by Adam Clark Estes
The company has been violating your privacy and secretly giving away your data for years. Last year, in particular, was a bad one for the company.
Still, it's easy to forget, when thumbing through its endless stream of glamorous images, how one beloved app is a member of the Facebook family:
And with so many people
declaring that 'it's time to delete Facebook,' you might be
wondering when it will be time to delete Instagram, too.
You do this with photo posts or Stories, a popular feature that Instagram stole from Snapchat.
You can also see what celebrities are up to, since all the cool celebrities have fun Instagram accounts that give you a glimpse into their exciting lives. You can even get to know a new type of celebrity called an Influencer by following them and liking their pics.
Sometimes, these people
get paid to do posts about products, which can get them in trouble
with the Federal Trade Commission (FTC).
The social network turns 15 today, and plenty of people think that Facebook has evolved into an evil behemoth that,
Most people are well familiar with Facebook's role in spreading misinformation and failing to fix the problem.
Last week, we also learned that the company was paying teens to download an app that gave Facebook unlimited access to their phones. While a privacy violation of this scale is hardly surprising for Facebook, the timing was a little bit awkward.
News of Facebook's latest scandal arrived just a couple days after The New York Times reported that Mark Zuckerberg and his minions would be integrating messaging features across,
That's the Facebook app
my friends haven't fallen out of love with. Does this mean that
Instagram is about to be awful and invasive as well?
Not long after Facebook announced in 2015 that it would start serving ads on Instagram, the company bragged about how advertisers could simply check a box to run their campaigns on both platforms.
This is just one indication of how tightly Instagram is bound to the Facebook platform. In fact, if you want to buy an ad on Instagram, you use the Facebook ad tool. Those ads can also use both your Facebook and your Instagram data to target ads.
So if you like Major
League Baseball on Facebook, you shouldn't be surprised when you see
ads for Mets tickets on Instagram.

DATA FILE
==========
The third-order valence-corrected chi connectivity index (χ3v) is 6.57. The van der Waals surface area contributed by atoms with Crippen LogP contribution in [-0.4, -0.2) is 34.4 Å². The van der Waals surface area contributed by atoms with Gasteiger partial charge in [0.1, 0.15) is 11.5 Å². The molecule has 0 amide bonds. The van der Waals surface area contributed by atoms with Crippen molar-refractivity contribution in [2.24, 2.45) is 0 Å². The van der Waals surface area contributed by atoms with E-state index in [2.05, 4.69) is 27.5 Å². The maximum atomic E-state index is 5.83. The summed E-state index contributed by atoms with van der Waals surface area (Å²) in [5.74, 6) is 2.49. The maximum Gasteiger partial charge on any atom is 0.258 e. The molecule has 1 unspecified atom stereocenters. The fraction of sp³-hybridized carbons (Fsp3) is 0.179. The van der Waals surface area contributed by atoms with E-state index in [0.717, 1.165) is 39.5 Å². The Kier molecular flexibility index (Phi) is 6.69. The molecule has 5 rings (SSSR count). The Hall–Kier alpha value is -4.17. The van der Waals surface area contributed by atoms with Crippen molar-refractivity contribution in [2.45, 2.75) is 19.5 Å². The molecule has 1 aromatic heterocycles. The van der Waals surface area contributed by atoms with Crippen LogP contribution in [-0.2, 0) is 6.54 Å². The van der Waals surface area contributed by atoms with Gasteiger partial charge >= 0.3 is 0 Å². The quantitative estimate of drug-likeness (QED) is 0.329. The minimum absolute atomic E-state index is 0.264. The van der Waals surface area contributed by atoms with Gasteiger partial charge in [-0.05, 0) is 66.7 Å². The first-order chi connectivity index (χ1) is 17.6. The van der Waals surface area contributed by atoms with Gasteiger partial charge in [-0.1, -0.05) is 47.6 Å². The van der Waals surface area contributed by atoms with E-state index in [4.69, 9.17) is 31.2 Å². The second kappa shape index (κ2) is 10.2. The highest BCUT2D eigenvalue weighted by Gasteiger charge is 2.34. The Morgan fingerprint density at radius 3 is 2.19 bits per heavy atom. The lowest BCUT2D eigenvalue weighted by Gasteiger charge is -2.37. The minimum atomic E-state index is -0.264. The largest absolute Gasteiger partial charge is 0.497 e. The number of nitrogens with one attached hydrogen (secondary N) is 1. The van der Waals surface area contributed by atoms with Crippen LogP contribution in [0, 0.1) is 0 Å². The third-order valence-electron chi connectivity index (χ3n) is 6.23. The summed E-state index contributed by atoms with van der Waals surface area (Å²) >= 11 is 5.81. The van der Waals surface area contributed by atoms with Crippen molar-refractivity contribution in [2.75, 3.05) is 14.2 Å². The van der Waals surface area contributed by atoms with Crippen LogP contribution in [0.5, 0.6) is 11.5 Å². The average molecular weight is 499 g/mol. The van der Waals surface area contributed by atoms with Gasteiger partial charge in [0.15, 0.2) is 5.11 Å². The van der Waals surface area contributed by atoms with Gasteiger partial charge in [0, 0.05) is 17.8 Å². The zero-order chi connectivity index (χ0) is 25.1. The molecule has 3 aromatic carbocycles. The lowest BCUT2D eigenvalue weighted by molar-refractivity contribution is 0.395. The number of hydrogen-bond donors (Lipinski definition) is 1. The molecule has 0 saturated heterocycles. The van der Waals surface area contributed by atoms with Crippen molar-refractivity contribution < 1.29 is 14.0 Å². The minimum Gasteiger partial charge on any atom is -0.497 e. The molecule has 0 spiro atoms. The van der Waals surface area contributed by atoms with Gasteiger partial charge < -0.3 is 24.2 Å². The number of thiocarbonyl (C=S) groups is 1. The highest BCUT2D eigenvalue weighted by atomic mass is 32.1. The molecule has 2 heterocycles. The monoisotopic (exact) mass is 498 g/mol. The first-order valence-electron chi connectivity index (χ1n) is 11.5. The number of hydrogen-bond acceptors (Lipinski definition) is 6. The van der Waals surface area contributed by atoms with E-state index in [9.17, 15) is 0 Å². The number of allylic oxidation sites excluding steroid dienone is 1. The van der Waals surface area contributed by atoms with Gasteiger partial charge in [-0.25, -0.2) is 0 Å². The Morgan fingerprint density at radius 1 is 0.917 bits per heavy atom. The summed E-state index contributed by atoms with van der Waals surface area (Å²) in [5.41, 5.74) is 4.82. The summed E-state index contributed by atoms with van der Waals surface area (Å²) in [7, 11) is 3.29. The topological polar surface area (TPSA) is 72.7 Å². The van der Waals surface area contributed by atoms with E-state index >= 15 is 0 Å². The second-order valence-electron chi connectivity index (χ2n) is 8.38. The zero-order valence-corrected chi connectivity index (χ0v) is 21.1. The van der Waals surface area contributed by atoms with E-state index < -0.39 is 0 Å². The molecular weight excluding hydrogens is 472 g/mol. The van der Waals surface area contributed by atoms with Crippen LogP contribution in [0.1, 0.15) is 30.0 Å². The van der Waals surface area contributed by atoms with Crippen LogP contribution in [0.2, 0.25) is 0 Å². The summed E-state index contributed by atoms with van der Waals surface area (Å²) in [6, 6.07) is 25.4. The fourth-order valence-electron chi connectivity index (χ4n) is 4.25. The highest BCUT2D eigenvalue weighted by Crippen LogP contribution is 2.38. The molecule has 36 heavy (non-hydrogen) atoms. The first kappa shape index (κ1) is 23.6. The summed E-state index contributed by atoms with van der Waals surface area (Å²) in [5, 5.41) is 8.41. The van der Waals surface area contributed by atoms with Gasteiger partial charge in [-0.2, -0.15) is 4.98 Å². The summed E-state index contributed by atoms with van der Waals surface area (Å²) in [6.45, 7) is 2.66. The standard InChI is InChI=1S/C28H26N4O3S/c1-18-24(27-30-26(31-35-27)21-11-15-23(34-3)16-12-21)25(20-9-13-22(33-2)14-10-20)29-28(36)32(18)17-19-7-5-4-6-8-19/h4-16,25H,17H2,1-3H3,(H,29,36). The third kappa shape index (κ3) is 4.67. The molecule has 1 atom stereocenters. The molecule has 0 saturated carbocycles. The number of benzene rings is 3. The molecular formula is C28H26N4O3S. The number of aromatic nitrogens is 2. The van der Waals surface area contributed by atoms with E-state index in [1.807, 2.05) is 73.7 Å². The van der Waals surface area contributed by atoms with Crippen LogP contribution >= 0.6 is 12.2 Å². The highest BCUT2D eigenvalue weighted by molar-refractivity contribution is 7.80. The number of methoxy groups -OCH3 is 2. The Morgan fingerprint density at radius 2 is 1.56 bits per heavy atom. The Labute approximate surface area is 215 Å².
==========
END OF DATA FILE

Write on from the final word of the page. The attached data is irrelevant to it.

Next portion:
In effect, the social network spies on you to serve you more targeted ads.
Its methods have become so creepy, elusive, and effective that a conspiracy theory emerged:
The theory gained so much momentum that Facebook released a statement denying that it used phone microphones for ads or News Feed Stories.
Not long after this
statement, a group of researchers conducted a study and found no
evidence that Facebook used microphones to eavesdrop, but the
reality of how the company does ad targeting is perhaps more
Facebook also lets advertisers upload databases of people that it wants to reach, and Facebook will show those people the ads. Facebook even uses location data to watch what you do, where you go, and target ads accordingly.
Those are methods we know about, but all of the data Facebook collects gets mashed together and optimized by an unknown number of algorithms.
As Antonio García
Martínez, the former Facebook engineer who helped build this ad
targeting technology explained in a Wired column, Facebook's secret
algorithms are so good at figuring out what you're interested in
that the company doesn't need to record your conversations.
It's a 'free' service. In exchange for unknown quantities of your data and your attention to ads, you get an elegant app for sharing photos and keeping in touch with friends.
For some, this is a 'good
It's not exactly clear which new features bothered the Instagram co-founders, but it's worth remembering that Instagram was originally just an ultra basic feed of photos with no messaging, no location tracking, and most impressively, no ads...
Following Krieger and Systrom's departure, Zuckerberg promptly installed his longtime lieutenant Adam Mosseri to run Instagram.
Mosseri is best known for
Facebook's News Feed which is also,
arguably, the site's most hated and destructive feature.
In the long term, it could mean that all of the same tech that makes Facebook feel invasive will make Instagram feel gross, too.
Furthermore, hyper-targeted ads are only part of the problem when it comes to Facebook's history of rampant data collection. The super scary thing about this is that Facebook has developed an awful reputation for "protecting its users' data"... (sic)
Facebook admitted that
Cambridge Analytica scandal alone
led to the data of up to 87 million users being improperly shared.
It's chilling to wonder how bad the next security breach could be.
You might also be someone who loves Instagram, doesn't mind the data collection, and feels comfortable about informing Facebook of your every whim and action. It's unclear what Facebook will do with Instagram in the future.
It appears that Zuckerberg's vision is to make Instagram look and work more like Facebook by making the apps together work more seamlessly.
After all, that's how the
ads work already.
That whole debacle, now frighteningly depicted in dueling documentaries on Netflix and Hulu, bears some resemblance to the Facebook's 2016 election catastrophe.
Of course, suggesting
that Instagram will be the next front in the war on fake news
would be pure 'speculation'...
You don't have to delete Instagram for that reason.
There's no other photo-sharing app that's as popular or as culturally relevant as Instagram. It is, as I've said, simple and fun. It is also owned by Facebook and will continue to be controlled by Mark Zuckerberg for the foreseeable future.
We can only hope the
billionaire won't ruin this fun thing, too...